Last week I called Malik Flint, the rapper and producer who records under the name BLACK PARTY, and found him at home packing up all of his belongings as MTV Jams played softly in the background. An Army brat who moved all over the country before settling in Bryant in 2008, Flint has for the last few years been a scene-maker here in town, a tireless promoter and important force behind much of the radical creative energy in the city’s youthful hip-hop community. Now he and his main collaborator, Kari Faux, are picking up and leaving, heading out to Los Angeles for bigger and better things (a management deal, for one). Their plane was leaving in three hours. “It feels weird,” Flint told me. “It feels bittersweet.”
Flint and Faux, whose real name is Kari Johnson, met at a skating rink in Southwest Little Rock when they were 16 (they’re now 22). By then, both were already making music and shooting videos that they’d post online, and they soon started working together. Flint went to J.A. Fair High School and networked relentlessly, a strategy he recommends (“If you’re in high school, capitalize on that,” he said. “Spread your music around, turn it into a movement.”) Faux went off to college in Atlanta and Flint stuck around, working odd jobs at places like McDonald’s and Goodwill and Walmart. He saved his checks to buy microphones and mixers, while Faux studied audio engineering in the hip-hop capital of the world.
“Before us, young kids here didn’t do their own hip-hop shows,” Flint said. “There was no underground scene for younger people in rap. So we started our own.” In high school, Flint had regularly reached out to artists in town he looked up to, almost all of whom ignored him, “like I was just some dumb little kid,” he said. So he took inspiration from friends who’d been involved in the hardcore scene, accustomed to booking concerts and house parties, and began promoting shows for himself and Faux, who moved back to Little Rock after graduating, and their friends, like the rappers in the local collective Young Gods of America.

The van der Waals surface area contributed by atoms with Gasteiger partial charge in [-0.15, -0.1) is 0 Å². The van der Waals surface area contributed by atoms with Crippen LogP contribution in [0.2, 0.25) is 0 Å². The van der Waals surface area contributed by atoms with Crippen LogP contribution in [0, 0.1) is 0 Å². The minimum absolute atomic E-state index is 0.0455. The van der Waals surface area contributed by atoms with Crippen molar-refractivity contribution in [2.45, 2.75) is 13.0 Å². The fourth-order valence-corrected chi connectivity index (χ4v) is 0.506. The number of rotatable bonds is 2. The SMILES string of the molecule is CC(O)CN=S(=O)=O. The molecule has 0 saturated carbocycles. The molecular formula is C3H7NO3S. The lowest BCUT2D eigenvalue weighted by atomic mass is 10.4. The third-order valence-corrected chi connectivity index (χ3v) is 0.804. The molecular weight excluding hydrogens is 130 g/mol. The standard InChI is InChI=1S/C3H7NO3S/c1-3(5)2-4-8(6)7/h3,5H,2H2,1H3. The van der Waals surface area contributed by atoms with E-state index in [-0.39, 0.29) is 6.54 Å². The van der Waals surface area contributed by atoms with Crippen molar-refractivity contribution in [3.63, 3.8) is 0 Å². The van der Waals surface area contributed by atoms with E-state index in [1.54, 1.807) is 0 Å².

Faux served as the DJ for Flint’s first big group in those days, Weekend Warriors, and now he DJs for her. They dated briefly a couple of years ago, too, but these days they’re just friends. “We’re together all the time, so I can see how people think we date,” he said, adding that some people think it’s strange he can work so closely with his ex-girlfriend. “I’m just a people person,” he said. As a production duo, they call themselves Ameyeinvited, and spend the bulk of their spare time working together on beats, song ideas and videos.